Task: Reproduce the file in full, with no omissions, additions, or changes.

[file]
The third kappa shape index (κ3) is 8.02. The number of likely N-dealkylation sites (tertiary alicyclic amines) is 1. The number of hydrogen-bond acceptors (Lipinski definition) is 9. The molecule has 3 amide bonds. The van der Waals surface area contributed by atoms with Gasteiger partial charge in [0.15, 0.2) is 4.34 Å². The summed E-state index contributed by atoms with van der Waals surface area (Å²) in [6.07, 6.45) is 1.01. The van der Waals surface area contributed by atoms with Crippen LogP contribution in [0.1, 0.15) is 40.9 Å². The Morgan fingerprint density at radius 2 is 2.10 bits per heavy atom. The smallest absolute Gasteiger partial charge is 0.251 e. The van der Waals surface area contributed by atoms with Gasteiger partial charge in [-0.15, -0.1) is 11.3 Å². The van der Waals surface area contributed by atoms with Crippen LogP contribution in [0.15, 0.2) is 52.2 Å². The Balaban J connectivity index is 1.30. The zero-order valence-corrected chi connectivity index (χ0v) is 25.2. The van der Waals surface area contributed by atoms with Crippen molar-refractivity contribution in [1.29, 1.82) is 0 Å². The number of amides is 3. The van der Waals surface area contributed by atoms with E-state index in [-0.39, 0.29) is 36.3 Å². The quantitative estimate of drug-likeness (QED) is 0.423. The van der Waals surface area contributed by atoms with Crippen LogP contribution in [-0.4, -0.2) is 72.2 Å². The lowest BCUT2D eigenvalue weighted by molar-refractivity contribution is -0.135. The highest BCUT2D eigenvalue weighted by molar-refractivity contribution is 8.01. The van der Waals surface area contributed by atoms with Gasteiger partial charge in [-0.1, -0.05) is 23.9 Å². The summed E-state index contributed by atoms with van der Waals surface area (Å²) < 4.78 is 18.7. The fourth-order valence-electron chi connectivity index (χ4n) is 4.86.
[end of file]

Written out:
The third kappa shape index (κ3) is 8.02. The number of likely N-dealkylation sites (tertiary alicyclic amines) is 1. The number of hydrogen-bond acceptors (Lipinski definition) is 9. The molecule has 3 amide bonds. The van der Waals surface area contributed by atoms with Gasteiger partial charge in [0.15, 0.2) is 4.34 Å². The summed E-state index contributed by atoms with van der Waals surface area (Å²) in [6.07, 6.45) is 1.01. The van der Waals surface area contributed by atoms with Crippen LogP contribution in [0.1, 0.15) is 40.9 Å². The Morgan fingerprint density at radius 2 is 2.10 bits per heavy atom. The smallest absolute Gasteiger partial charge is 0.251 e. The van der Waals surface area contributed by atoms with Gasteiger partial charge in [-0.15, -0.1) is 11.3 Å². The van der Waals surface area contributed by atoms with Crippen LogP contribution in [0.15, 0.2) is 52.2 Å². The Balaban J connectivity index is 1.30. The zero-order valence-corrected chi connectivity index (χ0v) is 25.2. The van der Waals surface area contributed by atoms with Crippen molar-refractivity contribution in [1.29, 1.82) is 0 Å². The number of amides is 3. The van der Waals surface area contributed by atoms with E-state index in [-0.39, 0.29) is 36.3 Å². The quantitative estimate of drug-likeness (QED) is 0.423. The van der Waals surface area contributed by atoms with Crippen LogP contribution in [-0.4, -0.2) is 72.2 Å². The lowest BCUT2D eigenvalue weighted by molar-refractivity contribution is -0.135. The highest BCUT2D eigenvalue weighted by molar-refractivity contribution is 8.01. The van der Waals surface area contributed by atoms with Gasteiger partial charge in [-0.1, -0.05) is 23.9 Å². The summed E-state index contributed by atoms with van der Waals surface area (Å²) < 4.78 is 18.7. The fourth-order valence-electron chi connectivity index (χ4n) is 4.86.